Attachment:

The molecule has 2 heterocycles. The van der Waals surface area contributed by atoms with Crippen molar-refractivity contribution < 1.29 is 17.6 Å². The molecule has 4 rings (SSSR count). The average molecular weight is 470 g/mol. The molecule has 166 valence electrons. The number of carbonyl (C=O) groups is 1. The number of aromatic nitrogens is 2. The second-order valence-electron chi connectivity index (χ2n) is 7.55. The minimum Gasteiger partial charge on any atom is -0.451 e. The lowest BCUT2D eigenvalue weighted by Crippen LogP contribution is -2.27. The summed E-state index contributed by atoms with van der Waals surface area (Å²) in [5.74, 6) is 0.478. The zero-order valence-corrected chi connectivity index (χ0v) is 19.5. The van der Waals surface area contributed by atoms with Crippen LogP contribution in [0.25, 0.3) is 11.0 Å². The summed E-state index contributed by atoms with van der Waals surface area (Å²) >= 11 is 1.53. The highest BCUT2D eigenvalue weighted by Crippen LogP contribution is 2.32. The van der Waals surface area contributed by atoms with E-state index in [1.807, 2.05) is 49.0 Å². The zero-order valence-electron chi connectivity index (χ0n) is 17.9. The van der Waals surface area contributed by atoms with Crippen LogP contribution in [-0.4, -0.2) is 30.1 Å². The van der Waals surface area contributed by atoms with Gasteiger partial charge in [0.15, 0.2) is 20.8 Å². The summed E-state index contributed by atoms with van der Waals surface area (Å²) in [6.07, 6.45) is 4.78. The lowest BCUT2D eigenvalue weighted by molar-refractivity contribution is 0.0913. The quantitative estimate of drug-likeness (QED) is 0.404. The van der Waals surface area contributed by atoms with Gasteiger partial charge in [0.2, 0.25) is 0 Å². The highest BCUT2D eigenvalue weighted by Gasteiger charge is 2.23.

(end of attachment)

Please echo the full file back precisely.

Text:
The molecule has 2 heterocycles. The van der Waals surface area contributed by atoms with Crippen molar-refractivity contribution < 1.29 is 17.6 Å². The molecule has 4 rings (SSSR count). The average molecular weight is 470 g/mol. The molecule has 166 valence electrons. The number of carbonyl (C=O) groups is 1. The number of aromatic nitrogens is 2. The second-order valence-electron chi connectivity index (χ2n) is 7.55. The minimum Gasteiger partial charge on any atom is -0.451 e. The lowest BCUT2D eigenvalue weighted by Crippen LogP contribution is -2.27. The summed E-state index contributed by atoms with van der Waals surface area (Å²) in [5.74, 6) is 0.478. The zero-order valence-corrected chi connectivity index (χ0v) is 19.5. The van der Waals surface area contributed by atoms with Crippen LogP contribution in [0.25, 0.3) is 11.0 Å². The summed E-state index contributed by atoms with van der Waals surface area (Å²) >= 11 is 1.53. The highest BCUT2D eigenvalue weighted by Crippen LogP contribution is 2.32. The van der Waals surface area contributed by atoms with E-state index in [1.807, 2.05) is 49.0 Å². The zero-order valence-electron chi connectivity index (χ0n) is 17.9. The van der Waals surface area contributed by atoms with Crippen LogP contribution in [-0.4, -0.2) is 30.1 Å². The van der Waals surface area contributed by atoms with Gasteiger partial charge in [0.15, 0.2) is 20.8 Å². The summed E-state index contributed by atoms with van der Waals surface area (Å²) in [6.07, 6.45) is 4.78. The lowest BCUT2D eigenvalue weighted by molar-refractivity contribution is 0.0913. The quantitative estimate of drug-likeness (QED) is 0.404. The van der Waals surface area contributed by atoms with Gasteiger partial charge in [0.2, 0.25) is 0 Å². The highest BCUT2D eigenvalue weighted by Gasteiger charge is 2.23.